While bulk grain shipments are continuing to flow, fertilizer exports from the West Coast have been interrupted by the ongoing port worker strike.
Over 7,000 port workers with the International Longshore and Warehouse Union have been on strike since Saturday,
Fertilizer Canada has joined other industry and business organizations, including the Canadian Chamber of Commerce, in calling for the federal government to take immediate action to end the work stoppage.
Ninety five per cent of Canadian potash production is exported, with the majority moving through the Port of Vancouver. That could force farmers in other countries to source potash from Russia and Belarus, the second and third largest potash producers behind Canada.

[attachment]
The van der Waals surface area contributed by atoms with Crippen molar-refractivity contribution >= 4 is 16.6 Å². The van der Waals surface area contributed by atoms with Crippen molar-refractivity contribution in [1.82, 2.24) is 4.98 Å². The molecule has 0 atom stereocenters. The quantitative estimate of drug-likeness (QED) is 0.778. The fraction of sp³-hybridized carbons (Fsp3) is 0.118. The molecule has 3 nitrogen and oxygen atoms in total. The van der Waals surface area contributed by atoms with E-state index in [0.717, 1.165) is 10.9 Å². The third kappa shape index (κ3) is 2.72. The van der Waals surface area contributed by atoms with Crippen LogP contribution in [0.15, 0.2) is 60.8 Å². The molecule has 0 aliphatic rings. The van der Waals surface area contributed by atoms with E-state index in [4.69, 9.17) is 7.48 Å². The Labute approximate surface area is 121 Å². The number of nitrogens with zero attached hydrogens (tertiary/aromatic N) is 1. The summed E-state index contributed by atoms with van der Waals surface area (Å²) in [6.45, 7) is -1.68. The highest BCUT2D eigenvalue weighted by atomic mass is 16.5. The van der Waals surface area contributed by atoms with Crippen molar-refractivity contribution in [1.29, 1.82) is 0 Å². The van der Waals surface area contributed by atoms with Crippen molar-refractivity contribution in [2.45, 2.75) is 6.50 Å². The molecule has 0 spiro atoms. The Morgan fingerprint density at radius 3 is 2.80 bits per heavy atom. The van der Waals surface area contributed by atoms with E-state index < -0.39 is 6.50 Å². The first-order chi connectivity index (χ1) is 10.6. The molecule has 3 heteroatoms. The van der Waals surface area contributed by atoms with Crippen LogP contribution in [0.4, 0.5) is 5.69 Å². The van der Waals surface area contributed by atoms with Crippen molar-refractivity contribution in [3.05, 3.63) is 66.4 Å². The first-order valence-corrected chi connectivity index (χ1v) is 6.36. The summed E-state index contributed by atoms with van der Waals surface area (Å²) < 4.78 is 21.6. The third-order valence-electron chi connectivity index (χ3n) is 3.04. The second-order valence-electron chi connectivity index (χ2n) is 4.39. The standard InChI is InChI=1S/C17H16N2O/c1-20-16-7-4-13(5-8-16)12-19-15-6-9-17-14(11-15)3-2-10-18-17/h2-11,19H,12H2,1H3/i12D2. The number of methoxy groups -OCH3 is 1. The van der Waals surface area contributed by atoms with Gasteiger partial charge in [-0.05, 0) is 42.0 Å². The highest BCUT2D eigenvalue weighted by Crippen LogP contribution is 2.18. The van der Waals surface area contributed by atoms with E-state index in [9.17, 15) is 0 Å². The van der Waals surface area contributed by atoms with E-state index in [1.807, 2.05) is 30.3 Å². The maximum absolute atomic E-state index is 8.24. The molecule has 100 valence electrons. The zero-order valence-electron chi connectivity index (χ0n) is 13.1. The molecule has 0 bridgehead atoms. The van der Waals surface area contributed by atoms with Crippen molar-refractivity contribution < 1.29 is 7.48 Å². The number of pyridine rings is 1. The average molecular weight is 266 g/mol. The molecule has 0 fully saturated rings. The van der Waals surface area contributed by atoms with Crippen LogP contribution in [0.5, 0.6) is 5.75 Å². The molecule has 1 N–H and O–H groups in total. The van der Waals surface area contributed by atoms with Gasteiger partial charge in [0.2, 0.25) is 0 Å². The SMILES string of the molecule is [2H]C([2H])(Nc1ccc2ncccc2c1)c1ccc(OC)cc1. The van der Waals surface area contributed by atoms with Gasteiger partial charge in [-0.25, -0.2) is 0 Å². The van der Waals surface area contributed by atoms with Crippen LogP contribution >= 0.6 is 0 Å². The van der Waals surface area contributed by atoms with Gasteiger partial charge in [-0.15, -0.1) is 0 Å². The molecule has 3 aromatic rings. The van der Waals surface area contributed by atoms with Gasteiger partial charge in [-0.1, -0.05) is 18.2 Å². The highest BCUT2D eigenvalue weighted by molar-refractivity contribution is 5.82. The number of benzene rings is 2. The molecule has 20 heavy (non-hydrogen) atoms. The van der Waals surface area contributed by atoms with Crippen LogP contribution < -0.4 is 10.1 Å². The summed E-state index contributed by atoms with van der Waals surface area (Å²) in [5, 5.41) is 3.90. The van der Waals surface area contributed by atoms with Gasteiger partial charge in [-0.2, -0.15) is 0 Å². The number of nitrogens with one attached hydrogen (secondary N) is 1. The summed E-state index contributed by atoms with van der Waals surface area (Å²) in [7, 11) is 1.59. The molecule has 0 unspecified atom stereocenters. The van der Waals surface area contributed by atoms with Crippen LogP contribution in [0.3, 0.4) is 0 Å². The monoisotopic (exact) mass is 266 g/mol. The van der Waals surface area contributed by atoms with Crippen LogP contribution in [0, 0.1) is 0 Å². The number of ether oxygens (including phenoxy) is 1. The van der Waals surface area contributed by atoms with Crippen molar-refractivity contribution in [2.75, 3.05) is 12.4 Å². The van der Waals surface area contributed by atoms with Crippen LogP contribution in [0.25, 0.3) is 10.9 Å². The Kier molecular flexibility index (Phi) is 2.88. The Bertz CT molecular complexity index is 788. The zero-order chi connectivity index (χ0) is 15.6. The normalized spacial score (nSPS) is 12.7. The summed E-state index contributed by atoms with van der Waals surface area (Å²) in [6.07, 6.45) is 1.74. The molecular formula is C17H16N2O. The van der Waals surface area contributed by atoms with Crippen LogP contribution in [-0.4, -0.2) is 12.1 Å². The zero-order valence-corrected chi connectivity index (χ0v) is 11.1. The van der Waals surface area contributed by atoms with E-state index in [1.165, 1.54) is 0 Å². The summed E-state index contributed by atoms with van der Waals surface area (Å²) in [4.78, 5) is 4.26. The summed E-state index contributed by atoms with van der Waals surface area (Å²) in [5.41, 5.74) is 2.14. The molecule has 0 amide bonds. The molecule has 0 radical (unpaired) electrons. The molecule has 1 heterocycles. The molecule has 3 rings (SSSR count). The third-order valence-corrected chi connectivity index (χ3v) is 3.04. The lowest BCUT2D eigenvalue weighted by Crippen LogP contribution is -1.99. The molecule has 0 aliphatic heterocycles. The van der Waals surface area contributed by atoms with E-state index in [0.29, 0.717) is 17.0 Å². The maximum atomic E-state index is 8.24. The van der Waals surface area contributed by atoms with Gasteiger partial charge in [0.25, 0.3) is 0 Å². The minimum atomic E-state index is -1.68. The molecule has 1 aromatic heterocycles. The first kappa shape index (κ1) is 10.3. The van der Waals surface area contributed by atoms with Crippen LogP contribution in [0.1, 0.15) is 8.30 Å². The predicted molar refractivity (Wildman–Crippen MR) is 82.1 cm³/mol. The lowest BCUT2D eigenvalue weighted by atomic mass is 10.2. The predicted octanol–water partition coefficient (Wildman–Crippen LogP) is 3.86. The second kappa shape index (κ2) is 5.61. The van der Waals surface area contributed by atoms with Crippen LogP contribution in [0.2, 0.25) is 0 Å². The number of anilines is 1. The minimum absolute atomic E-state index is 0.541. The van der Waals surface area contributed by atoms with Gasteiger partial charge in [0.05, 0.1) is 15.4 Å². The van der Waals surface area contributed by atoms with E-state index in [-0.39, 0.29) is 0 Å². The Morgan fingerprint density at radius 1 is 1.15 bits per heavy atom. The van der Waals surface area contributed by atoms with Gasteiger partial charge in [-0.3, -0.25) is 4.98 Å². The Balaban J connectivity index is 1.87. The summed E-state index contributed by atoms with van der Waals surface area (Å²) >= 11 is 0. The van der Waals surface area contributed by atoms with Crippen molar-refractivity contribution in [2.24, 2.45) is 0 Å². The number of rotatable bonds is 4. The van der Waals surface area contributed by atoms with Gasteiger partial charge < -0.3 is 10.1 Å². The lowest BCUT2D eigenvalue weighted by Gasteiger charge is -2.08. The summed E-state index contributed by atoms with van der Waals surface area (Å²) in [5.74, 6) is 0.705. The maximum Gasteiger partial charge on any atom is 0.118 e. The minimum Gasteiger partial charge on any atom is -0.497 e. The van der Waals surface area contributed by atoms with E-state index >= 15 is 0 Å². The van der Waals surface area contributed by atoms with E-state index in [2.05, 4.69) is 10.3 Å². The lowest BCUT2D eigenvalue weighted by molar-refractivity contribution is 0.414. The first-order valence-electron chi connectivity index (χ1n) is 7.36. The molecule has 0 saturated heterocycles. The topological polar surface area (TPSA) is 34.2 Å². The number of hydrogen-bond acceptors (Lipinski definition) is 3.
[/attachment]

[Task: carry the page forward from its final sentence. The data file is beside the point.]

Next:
“Potash is essential to global food security, and we are concerned the strike will jeopardize the delivery of our product to farmers around the world who need it to grow hearty, nutritious crops,” says Karen Proud, president and CEO of Fertilizer Canada. “The fertilizer industry depends on reliable supply chains to get our products to farmers. This strike is one of many disruptions we have seen and underscores the importance of strengthening Canada’s supply chains.”
The government must take immediate action, including recalling Parliament and enacting back-to-work legislation if necessary, says the fertilizer industry organization, noting “government intervention is needed to protect Canada’s reputation as a reliable trading partner.”
Bulk grain shipments are not expected to be affected directly by the strike, as a section in the Canada Labour Code specifically states that port workers must continue to move grain during a work stoppage.
According to the Canadian Chamber of Commerce, more than $800 million worth of cargo typically flows through West Coast ports every day.